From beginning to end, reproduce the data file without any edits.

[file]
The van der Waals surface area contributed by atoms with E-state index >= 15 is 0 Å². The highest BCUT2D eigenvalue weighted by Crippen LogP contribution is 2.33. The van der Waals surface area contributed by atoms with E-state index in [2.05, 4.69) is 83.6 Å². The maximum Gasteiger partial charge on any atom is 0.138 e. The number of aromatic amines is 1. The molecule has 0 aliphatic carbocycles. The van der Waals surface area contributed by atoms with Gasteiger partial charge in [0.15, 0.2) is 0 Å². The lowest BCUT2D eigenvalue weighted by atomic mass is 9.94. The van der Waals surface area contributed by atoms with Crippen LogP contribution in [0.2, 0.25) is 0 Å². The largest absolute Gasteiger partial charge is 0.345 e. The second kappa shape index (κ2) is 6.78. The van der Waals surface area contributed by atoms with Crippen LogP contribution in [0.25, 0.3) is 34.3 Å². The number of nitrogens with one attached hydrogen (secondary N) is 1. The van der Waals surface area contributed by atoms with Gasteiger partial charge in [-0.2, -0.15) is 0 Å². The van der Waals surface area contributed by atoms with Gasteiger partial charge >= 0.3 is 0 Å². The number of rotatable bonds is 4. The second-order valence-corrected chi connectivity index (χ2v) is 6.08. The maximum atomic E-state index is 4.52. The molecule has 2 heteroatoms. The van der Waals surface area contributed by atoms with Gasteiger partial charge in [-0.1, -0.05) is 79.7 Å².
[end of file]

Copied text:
The van der Waals surface area contributed by atoms with E-state index >= 15 is 0 Å². The highest BCUT2D eigenvalue weighted by Crippen LogP contribution is 2.33. The van der Waals surface area contributed by atoms with E-state index in [2.05, 4.69) is 83.6 Å². The maximum Gasteiger partial charge on any atom is 0.138 e. The number of aromatic amines is 1. The molecule has 0 aliphatic carbocycles. The van der Waals surface area contributed by atoms with Gasteiger partial charge in [0.15, 0.2) is 0 Å². The lowest BCUT2D eigenvalue weighted by atomic mass is 9.94. The van der Waals surface area contributed by atoms with Crippen LogP contribution in [0.2, 0.25) is 0 Å². The largest absolute Gasteiger partial charge is 0.345 e. The second kappa shape index (κ2) is 6.78. The van der Waals surface area contributed by atoms with Crippen LogP contribution in [0.25, 0.3) is 34.3 Å². The number of nitrogens with one attached hydrogen (secondary N) is 1. The van der Waals surface area contributed by atoms with Gasteiger partial charge in [-0.2, -0.15) is 0 Å². The van der Waals surface area contributed by atoms with Gasteiger partial charge >= 0.3 is 0 Å². The number of rotatable bonds is 4. The second-order valence-corrected chi connectivity index (χ2v) is 6.08. The maximum atomic E-state index is 4.52. The molecule has 2 heteroatoms. The van der Waals surface area contributed by atoms with Gasteiger partial charge in [-0.1, -0.05) is 79.7 Å².